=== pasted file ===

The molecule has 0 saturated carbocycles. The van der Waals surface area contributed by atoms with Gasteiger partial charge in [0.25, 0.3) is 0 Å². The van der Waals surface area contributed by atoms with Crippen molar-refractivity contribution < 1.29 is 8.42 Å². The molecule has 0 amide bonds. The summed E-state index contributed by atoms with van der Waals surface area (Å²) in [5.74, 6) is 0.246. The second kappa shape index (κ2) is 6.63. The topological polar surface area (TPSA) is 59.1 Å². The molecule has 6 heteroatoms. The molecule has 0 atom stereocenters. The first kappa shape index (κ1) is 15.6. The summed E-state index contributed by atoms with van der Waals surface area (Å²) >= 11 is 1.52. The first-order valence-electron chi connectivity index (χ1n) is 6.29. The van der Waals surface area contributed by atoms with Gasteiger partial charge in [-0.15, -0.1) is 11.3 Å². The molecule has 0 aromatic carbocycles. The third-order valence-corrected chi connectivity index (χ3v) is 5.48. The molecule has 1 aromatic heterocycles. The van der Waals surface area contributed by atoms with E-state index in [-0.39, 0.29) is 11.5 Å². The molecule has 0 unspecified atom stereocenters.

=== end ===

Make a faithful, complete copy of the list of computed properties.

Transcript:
The molecule has 0 saturated carbocycles. The van der Waals surface area contributed by atoms with Gasteiger partial charge in [0.25, 0.3) is 0 Å². The van der Waals surface area contributed by atoms with Crippen molar-refractivity contribution < 1.29 is 8.42 Å². The molecule has 0 amide bonds. The summed E-state index contributed by atoms with van der Waals surface area (Å²) in [5.74, 6) is 0.246. The second kappa shape index (κ2) is 6.63. The topological polar surface area (TPSA) is 59.1 Å². The molecule has 6 heteroatoms. The molecule has 0 atom stereocenters. The first kappa shape index (κ1) is 15.6. The summed E-state index contributed by atoms with van der Waals surface area (Å²) >= 11 is 1.52. The first-order valence-electron chi connectivity index (χ1n) is 6.29. The van der Waals surface area contributed by atoms with Gasteiger partial charge in [-0.15, -0.1) is 11.3 Å². The molecule has 0 aromatic carbocycles. The third-order valence-corrected chi connectivity index (χ3v) is 5.48. The molecule has 1 aromatic heterocycles. The van der Waals surface area contributed by atoms with E-state index in [-0.39, 0.29) is 11.5 Å². The molecule has 0 unspecified atom stereocenters.